Can breastfeeding reduce a woman's risk of metabolic syndrome?
A new study shows that women who spend a longer time breastfeeding during their lifetimes may be able to lower their risk of metabolic syndrome and related disorders included elevated blood pressure, glucose, and triglyceride levels. Life-long breastfeeding of 12 months or longer was associated with a lower risk of metabolic syndrome, as reported in Journal of Women's Health.
The article entitled "Association Between Duration of Breast Feeding and Metabolic Syndrome: The Korean National Health and Nutrition Examination Surveys" describes a study of more than 4,700 Korean women aged 19-50 years in which the risk of developing metabolic syndrome or its component disorders was assessed based on life-long duration of breastfeeding, divided into four groups: < 5 months, 6-11 months, 12-23 months, or > 24 months. Coauthors Se Rin Choi, Yong Min Kim, Min Su Cho, So Hyun Kim, and Young Suk Shim, Hallym University, College of Medicine (Seoul, Korea), report the duration of breastfeeding found to be associated with decreased risk of individual components of metabolic syndrome, such as blood pressure, blood glucose, and cholesterol.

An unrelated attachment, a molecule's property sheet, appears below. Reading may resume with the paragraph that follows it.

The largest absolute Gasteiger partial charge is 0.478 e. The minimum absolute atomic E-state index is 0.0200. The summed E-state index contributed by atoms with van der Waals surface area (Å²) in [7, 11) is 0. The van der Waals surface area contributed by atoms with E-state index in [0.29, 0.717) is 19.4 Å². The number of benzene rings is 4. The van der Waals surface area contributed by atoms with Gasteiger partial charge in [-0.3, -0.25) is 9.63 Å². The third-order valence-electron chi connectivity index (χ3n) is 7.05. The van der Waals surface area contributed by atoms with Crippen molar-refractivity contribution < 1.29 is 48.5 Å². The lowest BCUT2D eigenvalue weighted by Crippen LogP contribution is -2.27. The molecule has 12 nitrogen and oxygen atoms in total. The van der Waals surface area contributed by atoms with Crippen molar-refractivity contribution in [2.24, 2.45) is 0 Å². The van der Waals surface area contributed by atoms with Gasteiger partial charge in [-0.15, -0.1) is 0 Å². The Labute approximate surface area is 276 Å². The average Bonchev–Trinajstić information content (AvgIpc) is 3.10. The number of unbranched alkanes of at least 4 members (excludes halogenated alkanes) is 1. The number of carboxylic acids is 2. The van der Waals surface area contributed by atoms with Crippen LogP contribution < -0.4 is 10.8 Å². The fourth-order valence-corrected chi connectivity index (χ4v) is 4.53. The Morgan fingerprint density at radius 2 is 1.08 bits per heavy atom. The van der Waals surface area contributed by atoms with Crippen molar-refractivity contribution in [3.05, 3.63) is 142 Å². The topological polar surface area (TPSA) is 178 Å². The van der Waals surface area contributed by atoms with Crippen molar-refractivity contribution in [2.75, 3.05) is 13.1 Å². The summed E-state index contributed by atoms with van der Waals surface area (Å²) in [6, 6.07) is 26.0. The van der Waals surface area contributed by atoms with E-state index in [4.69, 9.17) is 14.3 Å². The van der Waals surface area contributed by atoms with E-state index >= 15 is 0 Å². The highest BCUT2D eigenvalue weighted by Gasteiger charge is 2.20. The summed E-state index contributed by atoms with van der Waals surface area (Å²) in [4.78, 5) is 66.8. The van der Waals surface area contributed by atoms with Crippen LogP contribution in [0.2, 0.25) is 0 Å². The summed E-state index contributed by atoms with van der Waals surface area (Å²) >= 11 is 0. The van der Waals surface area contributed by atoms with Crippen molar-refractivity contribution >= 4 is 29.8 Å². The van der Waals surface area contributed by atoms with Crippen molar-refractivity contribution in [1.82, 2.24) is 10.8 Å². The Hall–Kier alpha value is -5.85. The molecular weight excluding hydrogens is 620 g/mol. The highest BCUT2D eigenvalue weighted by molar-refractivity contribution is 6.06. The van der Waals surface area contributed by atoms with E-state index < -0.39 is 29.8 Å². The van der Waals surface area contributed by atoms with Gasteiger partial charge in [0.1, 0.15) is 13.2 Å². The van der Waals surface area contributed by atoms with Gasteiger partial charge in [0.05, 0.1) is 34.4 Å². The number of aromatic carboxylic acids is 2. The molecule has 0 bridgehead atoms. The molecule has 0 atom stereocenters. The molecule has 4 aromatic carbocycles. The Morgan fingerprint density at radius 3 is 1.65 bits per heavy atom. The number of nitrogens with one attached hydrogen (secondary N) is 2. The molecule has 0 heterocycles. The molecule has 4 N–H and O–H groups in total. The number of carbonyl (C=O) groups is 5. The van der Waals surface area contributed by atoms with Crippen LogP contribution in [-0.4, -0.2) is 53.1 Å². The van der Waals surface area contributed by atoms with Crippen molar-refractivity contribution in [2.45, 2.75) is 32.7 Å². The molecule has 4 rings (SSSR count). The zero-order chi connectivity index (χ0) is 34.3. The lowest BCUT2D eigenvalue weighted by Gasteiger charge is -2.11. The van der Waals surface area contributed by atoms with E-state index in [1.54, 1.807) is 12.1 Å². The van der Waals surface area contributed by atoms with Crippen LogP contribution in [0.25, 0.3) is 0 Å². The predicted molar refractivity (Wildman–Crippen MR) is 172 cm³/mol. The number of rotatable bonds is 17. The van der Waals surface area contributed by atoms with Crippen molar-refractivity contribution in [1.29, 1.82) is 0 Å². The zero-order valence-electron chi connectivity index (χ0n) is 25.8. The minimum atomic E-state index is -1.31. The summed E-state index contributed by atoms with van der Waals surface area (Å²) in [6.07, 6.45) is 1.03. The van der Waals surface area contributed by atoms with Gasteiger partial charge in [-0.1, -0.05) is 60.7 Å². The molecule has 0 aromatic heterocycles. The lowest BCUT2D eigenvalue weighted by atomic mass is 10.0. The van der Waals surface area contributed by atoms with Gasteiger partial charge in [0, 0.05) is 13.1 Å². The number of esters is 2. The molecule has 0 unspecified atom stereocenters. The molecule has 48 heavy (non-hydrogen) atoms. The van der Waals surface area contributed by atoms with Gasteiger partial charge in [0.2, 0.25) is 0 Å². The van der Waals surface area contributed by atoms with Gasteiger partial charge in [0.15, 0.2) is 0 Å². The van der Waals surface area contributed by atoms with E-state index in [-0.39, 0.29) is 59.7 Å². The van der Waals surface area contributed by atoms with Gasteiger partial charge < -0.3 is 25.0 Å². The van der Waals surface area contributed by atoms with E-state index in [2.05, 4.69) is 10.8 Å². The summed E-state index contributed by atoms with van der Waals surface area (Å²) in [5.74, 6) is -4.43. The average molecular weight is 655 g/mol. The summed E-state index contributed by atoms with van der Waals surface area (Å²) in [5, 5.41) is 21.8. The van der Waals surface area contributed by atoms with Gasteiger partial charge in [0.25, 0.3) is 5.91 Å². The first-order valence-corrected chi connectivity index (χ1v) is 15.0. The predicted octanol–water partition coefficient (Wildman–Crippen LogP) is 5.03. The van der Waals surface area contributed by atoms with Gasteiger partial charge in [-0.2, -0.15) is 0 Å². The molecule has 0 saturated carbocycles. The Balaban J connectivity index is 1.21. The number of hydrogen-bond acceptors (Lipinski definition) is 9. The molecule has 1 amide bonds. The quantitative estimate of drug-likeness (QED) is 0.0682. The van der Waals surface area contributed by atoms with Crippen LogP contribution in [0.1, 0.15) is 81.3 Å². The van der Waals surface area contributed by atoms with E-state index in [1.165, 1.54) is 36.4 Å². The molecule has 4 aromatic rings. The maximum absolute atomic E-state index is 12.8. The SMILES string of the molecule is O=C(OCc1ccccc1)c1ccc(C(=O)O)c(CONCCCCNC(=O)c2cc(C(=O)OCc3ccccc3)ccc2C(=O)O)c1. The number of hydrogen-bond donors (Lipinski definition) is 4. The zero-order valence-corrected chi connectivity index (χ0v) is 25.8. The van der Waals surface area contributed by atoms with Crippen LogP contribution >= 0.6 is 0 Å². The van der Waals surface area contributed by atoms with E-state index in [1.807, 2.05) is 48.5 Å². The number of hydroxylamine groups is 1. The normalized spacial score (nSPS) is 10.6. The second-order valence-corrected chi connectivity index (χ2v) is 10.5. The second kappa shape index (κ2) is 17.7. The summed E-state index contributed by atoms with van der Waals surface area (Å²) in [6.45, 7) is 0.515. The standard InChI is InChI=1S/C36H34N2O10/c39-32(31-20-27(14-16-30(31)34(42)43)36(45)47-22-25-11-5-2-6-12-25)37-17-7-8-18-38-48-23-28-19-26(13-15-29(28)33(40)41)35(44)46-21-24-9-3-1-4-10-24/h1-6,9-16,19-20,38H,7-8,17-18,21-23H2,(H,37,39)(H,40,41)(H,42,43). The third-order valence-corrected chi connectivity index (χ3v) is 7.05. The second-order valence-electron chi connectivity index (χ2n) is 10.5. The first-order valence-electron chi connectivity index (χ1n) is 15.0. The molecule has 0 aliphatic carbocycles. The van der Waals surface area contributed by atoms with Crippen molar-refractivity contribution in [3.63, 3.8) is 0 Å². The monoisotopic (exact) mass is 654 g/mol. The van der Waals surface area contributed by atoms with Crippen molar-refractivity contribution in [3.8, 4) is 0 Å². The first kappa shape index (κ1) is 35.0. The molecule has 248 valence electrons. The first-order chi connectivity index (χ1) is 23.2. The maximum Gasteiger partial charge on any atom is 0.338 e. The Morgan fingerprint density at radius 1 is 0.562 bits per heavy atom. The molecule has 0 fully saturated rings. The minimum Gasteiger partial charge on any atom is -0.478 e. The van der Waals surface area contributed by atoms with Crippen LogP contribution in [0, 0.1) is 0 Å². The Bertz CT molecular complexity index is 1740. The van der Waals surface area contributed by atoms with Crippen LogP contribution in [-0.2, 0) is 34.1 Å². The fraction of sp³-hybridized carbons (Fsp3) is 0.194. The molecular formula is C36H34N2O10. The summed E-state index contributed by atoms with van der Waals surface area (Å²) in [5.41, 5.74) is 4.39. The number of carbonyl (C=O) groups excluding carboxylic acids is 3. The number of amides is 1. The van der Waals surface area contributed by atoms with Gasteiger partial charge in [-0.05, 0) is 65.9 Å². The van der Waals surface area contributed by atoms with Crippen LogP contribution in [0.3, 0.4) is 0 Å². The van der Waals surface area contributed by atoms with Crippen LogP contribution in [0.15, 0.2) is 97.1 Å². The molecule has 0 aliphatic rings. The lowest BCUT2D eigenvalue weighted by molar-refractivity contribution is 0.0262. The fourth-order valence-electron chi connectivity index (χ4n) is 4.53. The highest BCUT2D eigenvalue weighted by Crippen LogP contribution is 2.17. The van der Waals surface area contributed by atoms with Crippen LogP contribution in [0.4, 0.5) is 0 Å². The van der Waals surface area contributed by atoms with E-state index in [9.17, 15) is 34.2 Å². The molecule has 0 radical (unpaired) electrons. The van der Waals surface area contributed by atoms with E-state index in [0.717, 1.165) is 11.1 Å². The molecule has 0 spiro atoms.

"The advantageous effects of breastfeeding for newborns and babies are well established, and this study, which suggests that breastfeeding may protect the mother against metabolic syndrome, further adds to the evidence base supporting the benefits of breastfeeding for maternal health," says Susan G. Kornstein, MD, Editor-in-Chief of Journal of Women's Health, Executive Director of the Virginia Commonwealth University Institute for Women's Health, Richmond, VA, and President of the Academy of Women's Health.